Lincoln's SparrowMelospiza lincolnii
5-6" (13-15 cm). Crown has 2 rusty stripes; gray eyebrow. Buff band, finely streaked with black, across upper breast. Similar to Song Sparrow, but more finely streaked and shyer.
A rich, gurgling, wren-like song rising in the middle and dropping abruptly at the end.
two call types
calls & song
Recordings © Lang Elliott, Kevin Colver, Martyn Stewart, Bob McGuire, and others. Musicofnature.com. All Rights Reserved.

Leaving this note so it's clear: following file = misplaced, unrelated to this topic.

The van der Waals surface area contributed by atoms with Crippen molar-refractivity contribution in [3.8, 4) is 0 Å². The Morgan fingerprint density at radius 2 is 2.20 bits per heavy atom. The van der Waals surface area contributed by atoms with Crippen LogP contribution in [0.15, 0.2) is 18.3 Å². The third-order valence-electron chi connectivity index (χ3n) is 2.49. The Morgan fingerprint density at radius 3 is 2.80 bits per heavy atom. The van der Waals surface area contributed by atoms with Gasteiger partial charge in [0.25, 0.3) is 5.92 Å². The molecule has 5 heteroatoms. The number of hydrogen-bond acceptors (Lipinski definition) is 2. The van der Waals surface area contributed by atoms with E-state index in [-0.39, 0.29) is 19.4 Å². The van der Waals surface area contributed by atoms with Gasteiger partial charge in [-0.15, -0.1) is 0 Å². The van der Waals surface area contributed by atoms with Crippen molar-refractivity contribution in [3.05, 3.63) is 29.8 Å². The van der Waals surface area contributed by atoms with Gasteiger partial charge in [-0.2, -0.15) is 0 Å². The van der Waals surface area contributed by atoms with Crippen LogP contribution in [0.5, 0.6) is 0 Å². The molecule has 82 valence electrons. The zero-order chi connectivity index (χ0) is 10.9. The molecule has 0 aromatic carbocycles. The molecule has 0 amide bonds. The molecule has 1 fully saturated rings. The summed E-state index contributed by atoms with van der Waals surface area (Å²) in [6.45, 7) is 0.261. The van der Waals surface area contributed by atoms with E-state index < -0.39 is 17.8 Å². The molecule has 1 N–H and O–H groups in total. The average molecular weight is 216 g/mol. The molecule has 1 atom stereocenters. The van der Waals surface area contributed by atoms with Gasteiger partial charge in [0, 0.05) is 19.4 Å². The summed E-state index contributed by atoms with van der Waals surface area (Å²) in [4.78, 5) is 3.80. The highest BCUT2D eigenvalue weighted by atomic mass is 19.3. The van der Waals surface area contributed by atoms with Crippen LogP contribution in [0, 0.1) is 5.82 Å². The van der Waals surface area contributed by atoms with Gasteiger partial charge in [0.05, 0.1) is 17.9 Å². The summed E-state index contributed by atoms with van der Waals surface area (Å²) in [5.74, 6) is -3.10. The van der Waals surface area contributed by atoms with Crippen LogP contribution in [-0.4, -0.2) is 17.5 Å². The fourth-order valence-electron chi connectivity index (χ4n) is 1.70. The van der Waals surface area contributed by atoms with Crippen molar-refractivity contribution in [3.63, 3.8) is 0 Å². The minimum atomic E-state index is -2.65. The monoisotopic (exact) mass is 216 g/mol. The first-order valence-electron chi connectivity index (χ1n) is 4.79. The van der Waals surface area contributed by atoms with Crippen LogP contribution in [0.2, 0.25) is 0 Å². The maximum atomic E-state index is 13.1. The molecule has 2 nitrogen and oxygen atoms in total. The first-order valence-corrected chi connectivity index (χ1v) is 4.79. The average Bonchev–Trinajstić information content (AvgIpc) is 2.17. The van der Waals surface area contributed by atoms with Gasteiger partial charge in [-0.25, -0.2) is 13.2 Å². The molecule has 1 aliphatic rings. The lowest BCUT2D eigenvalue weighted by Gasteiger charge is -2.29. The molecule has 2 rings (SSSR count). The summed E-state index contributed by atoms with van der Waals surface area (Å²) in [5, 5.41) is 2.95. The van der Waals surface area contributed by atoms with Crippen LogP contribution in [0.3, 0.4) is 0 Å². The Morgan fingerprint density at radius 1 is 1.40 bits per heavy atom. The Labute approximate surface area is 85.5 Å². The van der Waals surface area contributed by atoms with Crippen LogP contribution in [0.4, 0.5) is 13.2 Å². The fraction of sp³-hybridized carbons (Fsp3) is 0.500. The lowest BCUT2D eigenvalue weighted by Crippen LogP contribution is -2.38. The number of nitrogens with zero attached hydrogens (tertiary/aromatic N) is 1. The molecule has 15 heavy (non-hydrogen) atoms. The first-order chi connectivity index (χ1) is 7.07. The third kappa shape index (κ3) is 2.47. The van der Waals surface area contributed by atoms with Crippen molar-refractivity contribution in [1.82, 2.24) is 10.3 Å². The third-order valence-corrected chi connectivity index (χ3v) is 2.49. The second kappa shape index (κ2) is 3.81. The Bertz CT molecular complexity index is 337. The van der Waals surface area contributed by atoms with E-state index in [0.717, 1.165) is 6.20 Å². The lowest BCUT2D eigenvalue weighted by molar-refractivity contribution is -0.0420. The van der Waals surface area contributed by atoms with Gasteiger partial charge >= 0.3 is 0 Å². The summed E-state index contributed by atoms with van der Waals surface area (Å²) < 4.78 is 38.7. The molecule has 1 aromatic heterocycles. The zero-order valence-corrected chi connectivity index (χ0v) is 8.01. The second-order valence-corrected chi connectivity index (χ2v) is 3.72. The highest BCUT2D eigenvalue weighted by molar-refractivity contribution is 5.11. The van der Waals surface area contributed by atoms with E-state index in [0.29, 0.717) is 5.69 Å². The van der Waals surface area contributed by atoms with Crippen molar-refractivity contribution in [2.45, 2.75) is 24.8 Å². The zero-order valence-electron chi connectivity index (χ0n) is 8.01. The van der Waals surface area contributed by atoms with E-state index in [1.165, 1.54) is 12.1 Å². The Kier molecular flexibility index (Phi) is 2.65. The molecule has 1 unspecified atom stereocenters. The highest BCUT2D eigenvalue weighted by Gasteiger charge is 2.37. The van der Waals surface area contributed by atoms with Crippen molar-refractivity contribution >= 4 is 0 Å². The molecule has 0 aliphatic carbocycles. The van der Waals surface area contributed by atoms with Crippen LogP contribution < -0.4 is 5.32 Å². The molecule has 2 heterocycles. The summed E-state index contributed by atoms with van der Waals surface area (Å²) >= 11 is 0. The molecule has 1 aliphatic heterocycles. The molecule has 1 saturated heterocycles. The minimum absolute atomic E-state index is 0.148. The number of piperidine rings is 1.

Brushy bogs, willow or alder thickets; winters in woodland thickets and brushy pastures.
Breeds from Alaska, northern Quebec, Labrador, and Newfoundland south to California, northern New Mexico, and northern New England. Winters across the southern tier of United States.
When not singing, Lincoln's Sparrow is wary and secretive. This unobtrusive bird of the northern bogs was first described by Audubon in 1834 from a specimen he collected in Quebec, and he named the bird for Robert Lincoln, a companion on his trip to Labrador. Although not uncommon during migration, Lincoln's Sparrow is seldom noticed because of its shyness and its resemblance to the Song Sparrow.
4 or 5 pale green eggs, heavily spotted with brown, in a cup of grass well concealed in forest undergrowth.